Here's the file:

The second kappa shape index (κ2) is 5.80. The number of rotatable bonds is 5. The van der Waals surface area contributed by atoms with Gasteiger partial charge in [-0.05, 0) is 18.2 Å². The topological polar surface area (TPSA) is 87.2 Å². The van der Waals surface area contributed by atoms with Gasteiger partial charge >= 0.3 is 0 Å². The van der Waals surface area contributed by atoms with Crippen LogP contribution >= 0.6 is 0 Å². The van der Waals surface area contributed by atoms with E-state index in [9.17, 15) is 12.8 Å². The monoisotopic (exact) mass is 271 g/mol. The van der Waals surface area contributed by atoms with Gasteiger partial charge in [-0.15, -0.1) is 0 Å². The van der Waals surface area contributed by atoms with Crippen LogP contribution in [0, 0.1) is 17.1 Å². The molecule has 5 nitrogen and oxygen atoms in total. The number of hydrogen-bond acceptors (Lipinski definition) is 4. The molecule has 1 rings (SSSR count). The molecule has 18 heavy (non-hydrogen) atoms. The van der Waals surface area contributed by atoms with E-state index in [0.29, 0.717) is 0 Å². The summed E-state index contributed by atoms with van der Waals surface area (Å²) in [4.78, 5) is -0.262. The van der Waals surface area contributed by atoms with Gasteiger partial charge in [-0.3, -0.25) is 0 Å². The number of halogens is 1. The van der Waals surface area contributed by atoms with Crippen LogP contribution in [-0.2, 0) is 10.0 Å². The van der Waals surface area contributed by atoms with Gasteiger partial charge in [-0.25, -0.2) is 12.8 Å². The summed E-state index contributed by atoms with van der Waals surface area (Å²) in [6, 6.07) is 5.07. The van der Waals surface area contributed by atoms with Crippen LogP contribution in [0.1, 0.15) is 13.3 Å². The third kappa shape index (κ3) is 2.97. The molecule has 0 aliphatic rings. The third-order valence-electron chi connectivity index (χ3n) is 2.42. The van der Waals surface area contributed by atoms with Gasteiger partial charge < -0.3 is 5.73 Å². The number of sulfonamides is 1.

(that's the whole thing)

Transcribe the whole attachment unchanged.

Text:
The second kappa shape index (κ2) is 5.80. The number of rotatable bonds is 5. The van der Waals surface area contributed by atoms with Gasteiger partial charge in [-0.05, 0) is 18.2 Å². The topological polar surface area (TPSA) is 87.2 Å². The van der Waals surface area contributed by atoms with Gasteiger partial charge >= 0.3 is 0 Å². The van der Waals surface area contributed by atoms with Crippen LogP contribution >= 0.6 is 0 Å². The van der Waals surface area contributed by atoms with E-state index in [9.17, 15) is 12.8 Å². The monoisotopic (exact) mass is 271 g/mol. The van der Waals surface area contributed by atoms with Gasteiger partial charge in [-0.15, -0.1) is 0 Å². The van der Waals surface area contributed by atoms with Crippen LogP contribution in [0, 0.1) is 17.1 Å². The molecule has 5 nitrogen and oxygen atoms in total. The number of hydrogen-bond acceptors (Lipinski definition) is 4. The molecule has 1 rings (SSSR count). The molecule has 18 heavy (non-hydrogen) atoms. The van der Waals surface area contributed by atoms with E-state index in [0.29, 0.717) is 0 Å². The summed E-state index contributed by atoms with van der Waals surface area (Å²) in [4.78, 5) is -0.262. The van der Waals surface area contributed by atoms with Gasteiger partial charge in [-0.3, -0.25) is 0 Å². The number of halogens is 1. The van der Waals surface area contributed by atoms with Crippen LogP contribution in [-0.2, 0) is 10.0 Å². The van der Waals surface area contributed by atoms with Gasteiger partial charge in [-0.25, -0.2) is 12.8 Å². The summed E-state index contributed by atoms with van der Waals surface area (Å²) in [6, 6.07) is 5.07. The van der Waals surface area contributed by atoms with Crippen LogP contribution in [0.1, 0.15) is 13.3 Å². The third kappa shape index (κ3) is 2.97. The molecule has 0 aliphatic rings. The third-order valence-electron chi connectivity index (χ3n) is 2.42. The van der Waals surface area contributed by atoms with Gasteiger partial charge < -0.3 is 5.73 Å². The number of sulfonamides is 1.